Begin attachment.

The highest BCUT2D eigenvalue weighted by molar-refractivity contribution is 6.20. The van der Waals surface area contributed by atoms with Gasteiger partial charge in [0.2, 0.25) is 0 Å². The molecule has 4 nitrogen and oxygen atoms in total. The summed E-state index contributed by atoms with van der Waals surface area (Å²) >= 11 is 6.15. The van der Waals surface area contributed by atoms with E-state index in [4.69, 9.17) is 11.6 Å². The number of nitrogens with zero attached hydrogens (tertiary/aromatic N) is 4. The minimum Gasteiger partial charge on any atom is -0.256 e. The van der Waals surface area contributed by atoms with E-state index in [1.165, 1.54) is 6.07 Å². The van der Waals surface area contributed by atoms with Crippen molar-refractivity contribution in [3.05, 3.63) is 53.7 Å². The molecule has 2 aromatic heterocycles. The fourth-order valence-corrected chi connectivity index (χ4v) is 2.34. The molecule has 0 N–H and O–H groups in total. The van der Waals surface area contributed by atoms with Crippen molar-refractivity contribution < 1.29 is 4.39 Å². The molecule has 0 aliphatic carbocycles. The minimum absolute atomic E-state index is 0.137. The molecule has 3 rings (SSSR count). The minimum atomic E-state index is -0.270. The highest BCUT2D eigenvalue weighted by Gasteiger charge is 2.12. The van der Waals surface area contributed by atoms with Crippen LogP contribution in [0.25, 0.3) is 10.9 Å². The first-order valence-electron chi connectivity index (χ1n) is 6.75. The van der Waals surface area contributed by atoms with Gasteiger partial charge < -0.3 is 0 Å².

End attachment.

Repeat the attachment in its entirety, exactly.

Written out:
The highest BCUT2D eigenvalue weighted by molar-refractivity contribution is 6.20. The van der Waals surface area contributed by atoms with Gasteiger partial charge in [0.2, 0.25) is 0 Å². The molecule has 4 nitrogen and oxygen atoms in total. The summed E-state index contributed by atoms with van der Waals surface area (Å²) >= 11 is 6.15. The van der Waals surface area contributed by atoms with E-state index in [4.69, 9.17) is 11.6 Å². The number of nitrogens with zero attached hydrogens (tertiary/aromatic N) is 4. The minimum Gasteiger partial charge on any atom is -0.256 e. The van der Waals surface area contributed by atoms with E-state index in [1.165, 1.54) is 6.07 Å². The van der Waals surface area contributed by atoms with Crippen molar-refractivity contribution in [3.05, 3.63) is 53.7 Å². The molecule has 2 aromatic heterocycles. The fourth-order valence-corrected chi connectivity index (χ4v) is 2.34. The molecule has 0 N–H and O–H groups in total. The van der Waals surface area contributed by atoms with Crippen molar-refractivity contribution < 1.29 is 4.39 Å². The molecule has 0 aliphatic carbocycles. The minimum absolute atomic E-state index is 0.137. The molecule has 3 rings (SSSR count). The minimum atomic E-state index is -0.270. The highest BCUT2D eigenvalue weighted by Gasteiger charge is 2.12. The van der Waals surface area contributed by atoms with Crippen LogP contribution in [0.25, 0.3) is 10.9 Å². The first-order valence-electron chi connectivity index (χ1n) is 6.75. The van der Waals surface area contributed by atoms with Gasteiger partial charge < -0.3 is 0 Å².